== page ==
The Trans-Pacific Partnership: Experimental Use of Patents on the International Agenda

October 30, 2014

As the secret negotiations of the Trans-Pacific Partnership Agreement (“TPP”) between the United States and eleven other nations advance, the recent release of the draft Intellectual Property Chapter provides a timely opportunity to examine its content. Among the myriad issues addressed in the draft is experimental use of patents, a topic that has been the source of much discussion and debate in recent years. This Article analyzes the proposed Experimental Use Clause and evaluates it in light of the policy considerations underlying the patent system.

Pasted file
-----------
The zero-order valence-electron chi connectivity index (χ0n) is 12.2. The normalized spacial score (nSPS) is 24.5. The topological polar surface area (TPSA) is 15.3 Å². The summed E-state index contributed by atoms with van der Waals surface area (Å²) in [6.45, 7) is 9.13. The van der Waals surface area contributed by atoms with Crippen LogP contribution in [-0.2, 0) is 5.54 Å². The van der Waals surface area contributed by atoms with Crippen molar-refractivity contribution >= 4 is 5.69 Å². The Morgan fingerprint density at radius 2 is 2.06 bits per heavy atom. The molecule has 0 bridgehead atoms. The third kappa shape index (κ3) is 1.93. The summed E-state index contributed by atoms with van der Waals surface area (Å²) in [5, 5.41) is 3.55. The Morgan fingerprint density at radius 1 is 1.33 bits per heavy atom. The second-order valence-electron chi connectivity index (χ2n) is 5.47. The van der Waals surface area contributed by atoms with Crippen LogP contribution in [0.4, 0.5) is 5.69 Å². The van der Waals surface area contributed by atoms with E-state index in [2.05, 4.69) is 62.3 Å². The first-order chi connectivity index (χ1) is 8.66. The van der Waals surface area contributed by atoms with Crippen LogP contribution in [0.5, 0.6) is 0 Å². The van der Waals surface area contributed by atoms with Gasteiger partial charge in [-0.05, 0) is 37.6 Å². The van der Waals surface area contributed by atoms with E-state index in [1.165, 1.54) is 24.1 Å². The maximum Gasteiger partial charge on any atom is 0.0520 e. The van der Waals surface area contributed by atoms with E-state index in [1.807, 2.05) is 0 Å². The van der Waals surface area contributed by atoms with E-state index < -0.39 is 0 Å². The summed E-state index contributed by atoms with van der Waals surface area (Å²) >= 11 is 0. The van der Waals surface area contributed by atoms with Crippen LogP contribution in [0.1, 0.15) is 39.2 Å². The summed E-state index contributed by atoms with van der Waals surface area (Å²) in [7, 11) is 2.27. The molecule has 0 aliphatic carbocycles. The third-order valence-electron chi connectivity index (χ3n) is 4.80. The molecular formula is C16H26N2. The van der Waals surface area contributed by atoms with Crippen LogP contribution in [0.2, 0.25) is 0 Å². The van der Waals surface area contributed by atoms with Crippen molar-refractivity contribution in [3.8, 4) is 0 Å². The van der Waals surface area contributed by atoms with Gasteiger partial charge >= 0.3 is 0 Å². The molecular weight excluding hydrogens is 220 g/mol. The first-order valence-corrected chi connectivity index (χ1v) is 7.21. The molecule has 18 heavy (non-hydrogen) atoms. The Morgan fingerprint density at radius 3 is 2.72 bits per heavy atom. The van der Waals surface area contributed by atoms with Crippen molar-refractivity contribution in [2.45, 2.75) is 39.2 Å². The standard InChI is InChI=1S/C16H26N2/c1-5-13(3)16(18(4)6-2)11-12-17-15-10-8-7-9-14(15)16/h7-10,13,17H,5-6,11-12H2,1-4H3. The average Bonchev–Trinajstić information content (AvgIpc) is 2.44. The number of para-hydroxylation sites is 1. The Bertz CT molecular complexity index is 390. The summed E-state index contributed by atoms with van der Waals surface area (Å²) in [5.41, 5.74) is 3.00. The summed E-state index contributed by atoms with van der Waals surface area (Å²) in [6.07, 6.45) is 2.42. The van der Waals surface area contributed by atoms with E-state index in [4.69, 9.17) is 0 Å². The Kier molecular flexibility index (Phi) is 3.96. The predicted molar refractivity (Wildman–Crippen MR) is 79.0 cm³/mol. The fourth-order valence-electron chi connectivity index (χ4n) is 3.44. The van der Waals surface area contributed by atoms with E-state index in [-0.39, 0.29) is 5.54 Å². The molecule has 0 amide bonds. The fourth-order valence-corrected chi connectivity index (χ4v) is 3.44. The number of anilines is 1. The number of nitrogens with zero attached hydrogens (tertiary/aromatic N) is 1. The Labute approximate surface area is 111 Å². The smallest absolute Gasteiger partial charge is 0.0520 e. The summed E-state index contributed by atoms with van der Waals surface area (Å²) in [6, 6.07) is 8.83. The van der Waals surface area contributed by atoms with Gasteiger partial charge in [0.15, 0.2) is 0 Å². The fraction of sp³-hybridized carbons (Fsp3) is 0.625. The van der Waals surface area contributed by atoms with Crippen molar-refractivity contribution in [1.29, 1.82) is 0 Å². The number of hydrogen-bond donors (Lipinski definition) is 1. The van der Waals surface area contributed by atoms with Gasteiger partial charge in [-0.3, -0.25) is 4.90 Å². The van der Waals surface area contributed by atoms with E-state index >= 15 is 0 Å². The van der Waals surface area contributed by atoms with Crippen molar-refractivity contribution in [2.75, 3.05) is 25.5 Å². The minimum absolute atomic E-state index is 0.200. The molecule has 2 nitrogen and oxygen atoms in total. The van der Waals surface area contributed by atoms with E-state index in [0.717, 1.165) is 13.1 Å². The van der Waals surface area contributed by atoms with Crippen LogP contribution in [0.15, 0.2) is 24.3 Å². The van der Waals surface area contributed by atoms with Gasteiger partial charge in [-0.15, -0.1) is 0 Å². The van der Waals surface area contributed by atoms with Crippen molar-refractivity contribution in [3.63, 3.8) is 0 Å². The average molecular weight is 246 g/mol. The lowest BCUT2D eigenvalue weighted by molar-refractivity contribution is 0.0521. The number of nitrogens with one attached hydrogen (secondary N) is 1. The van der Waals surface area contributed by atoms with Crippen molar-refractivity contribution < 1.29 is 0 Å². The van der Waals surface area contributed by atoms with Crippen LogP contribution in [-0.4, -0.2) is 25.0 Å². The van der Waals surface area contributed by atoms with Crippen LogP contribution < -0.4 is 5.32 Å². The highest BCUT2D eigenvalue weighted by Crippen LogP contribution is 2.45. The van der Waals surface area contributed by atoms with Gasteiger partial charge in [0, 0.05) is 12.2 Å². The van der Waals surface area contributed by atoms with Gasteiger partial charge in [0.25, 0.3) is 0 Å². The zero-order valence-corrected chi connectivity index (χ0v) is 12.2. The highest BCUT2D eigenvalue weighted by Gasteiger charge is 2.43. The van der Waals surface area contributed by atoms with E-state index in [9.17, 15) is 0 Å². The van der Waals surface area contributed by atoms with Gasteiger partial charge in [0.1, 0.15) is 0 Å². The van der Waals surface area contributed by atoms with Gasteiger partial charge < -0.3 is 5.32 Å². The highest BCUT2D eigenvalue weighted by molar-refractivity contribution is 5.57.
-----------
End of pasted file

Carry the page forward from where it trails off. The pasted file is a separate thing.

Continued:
The analysis demonstrates that adoption of an international standard concerning experimental use of patents can have significant benefits in promoting uniformity and removing uncertainty. However, a close examination of the proposed Experimental Use Clause reveals that it falls short of attaining these goals due to a few notable shortcomings. First, the clause is drafted in a permissive manner, and thus, may end up having little impact on the laws of the member nations. Second, it does not provide guidance with respect to key doctrinal questions related to the application of the experimental use exception. Finally, the clause is drafted in too narrow a manner, and fails to include in its scope the important scenario of patented research tools used for the purpose of follow-on research and development. Thus, rather than facilitating the adoption of broad exceptions by member nations in an attempt to create a global legal environment supportive of cumulative research and development, the proposed Experimental Use Clause may actually have the opposite effect. The Article concludes with a proposal to revise the Experimental Use Clause in order to remedy its deficiencies.